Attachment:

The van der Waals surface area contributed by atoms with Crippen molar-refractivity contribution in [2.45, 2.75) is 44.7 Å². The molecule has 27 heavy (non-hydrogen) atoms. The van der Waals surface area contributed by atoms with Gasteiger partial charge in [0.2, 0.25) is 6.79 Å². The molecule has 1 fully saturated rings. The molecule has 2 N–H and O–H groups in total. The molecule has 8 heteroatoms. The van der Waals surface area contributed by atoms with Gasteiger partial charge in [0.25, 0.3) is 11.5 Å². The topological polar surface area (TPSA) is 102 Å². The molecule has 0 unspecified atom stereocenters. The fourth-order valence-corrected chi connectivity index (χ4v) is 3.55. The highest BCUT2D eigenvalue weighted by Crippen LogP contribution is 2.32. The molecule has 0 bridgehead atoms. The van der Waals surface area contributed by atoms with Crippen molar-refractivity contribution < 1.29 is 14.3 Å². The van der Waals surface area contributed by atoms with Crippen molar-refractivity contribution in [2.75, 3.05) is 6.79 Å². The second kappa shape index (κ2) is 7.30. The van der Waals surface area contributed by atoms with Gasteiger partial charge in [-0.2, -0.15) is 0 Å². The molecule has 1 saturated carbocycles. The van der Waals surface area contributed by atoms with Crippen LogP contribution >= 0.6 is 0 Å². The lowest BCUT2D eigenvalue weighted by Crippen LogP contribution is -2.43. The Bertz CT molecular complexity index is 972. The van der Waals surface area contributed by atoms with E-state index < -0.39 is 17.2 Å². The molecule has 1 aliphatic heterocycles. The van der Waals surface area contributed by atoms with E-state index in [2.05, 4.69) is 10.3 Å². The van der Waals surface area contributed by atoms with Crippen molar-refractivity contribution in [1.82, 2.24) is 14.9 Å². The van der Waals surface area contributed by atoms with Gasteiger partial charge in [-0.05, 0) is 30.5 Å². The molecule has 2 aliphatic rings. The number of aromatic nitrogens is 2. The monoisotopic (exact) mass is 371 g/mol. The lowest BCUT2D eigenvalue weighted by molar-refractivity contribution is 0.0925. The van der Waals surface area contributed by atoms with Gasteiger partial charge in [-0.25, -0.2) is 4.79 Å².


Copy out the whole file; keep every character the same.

The van der Waals surface area contributed by atoms with Crippen molar-refractivity contribution in [2.45, 2.75) is 44.7 Å². The molecule has 27 heavy (non-hydrogen) atoms. The van der Waals surface area contributed by atoms with Gasteiger partial charge in [0.2, 0.25) is 6.79 Å². The molecule has 1 fully saturated rings. The molecule has 2 N–H and O–H groups in total. The molecule has 8 heteroatoms. The van der Waals surface area contributed by atoms with Gasteiger partial charge in [0.25, 0.3) is 11.5 Å². The topological polar surface area (TPSA) is 102 Å². The molecule has 0 unspecified atom stereocenters. The fourth-order valence-corrected chi connectivity index (χ4v) is 3.55. The highest BCUT2D eigenvalue weighted by Crippen LogP contribution is 2.32. The molecule has 0 bridgehead atoms. The van der Waals surface area contributed by atoms with Crippen molar-refractivity contribution < 1.29 is 14.3 Å². The van der Waals surface area contributed by atoms with Crippen molar-refractivity contribution in [2.75, 3.05) is 6.79 Å². The second kappa shape index (κ2) is 7.30. The van der Waals surface area contributed by atoms with Gasteiger partial charge in [-0.2, -0.15) is 0 Å². The molecule has 1 saturated carbocycles. The van der Waals surface area contributed by atoms with Crippen LogP contribution >= 0.6 is 0 Å². The lowest BCUT2D eigenvalue weighted by Crippen LogP contribution is -2.43. The Bertz CT molecular complexity index is 972. The van der Waals surface area contributed by atoms with E-state index < -0.39 is 17.2 Å². The molecule has 1 aliphatic heterocycles. The van der Waals surface area contributed by atoms with E-state index in [2.05, 4.69) is 10.3 Å². The van der Waals surface area contributed by atoms with Crippen molar-refractivity contribution in [1.82, 2.24) is 14.9 Å². The van der Waals surface area contributed by atoms with Gasteiger partial charge in [-0.05, 0) is 30.5 Å². The molecule has 2 aliphatic rings. The number of aromatic nitrogens is 2. The monoisotopic (exact) mass is 371 g/mol. The lowest BCUT2D eigenvalue weighted by molar-refractivity contribution is 0.0925. The van der Waals surface area contributed by atoms with Gasteiger partial charge in [-0.25, -0.2) is 4.79 Å².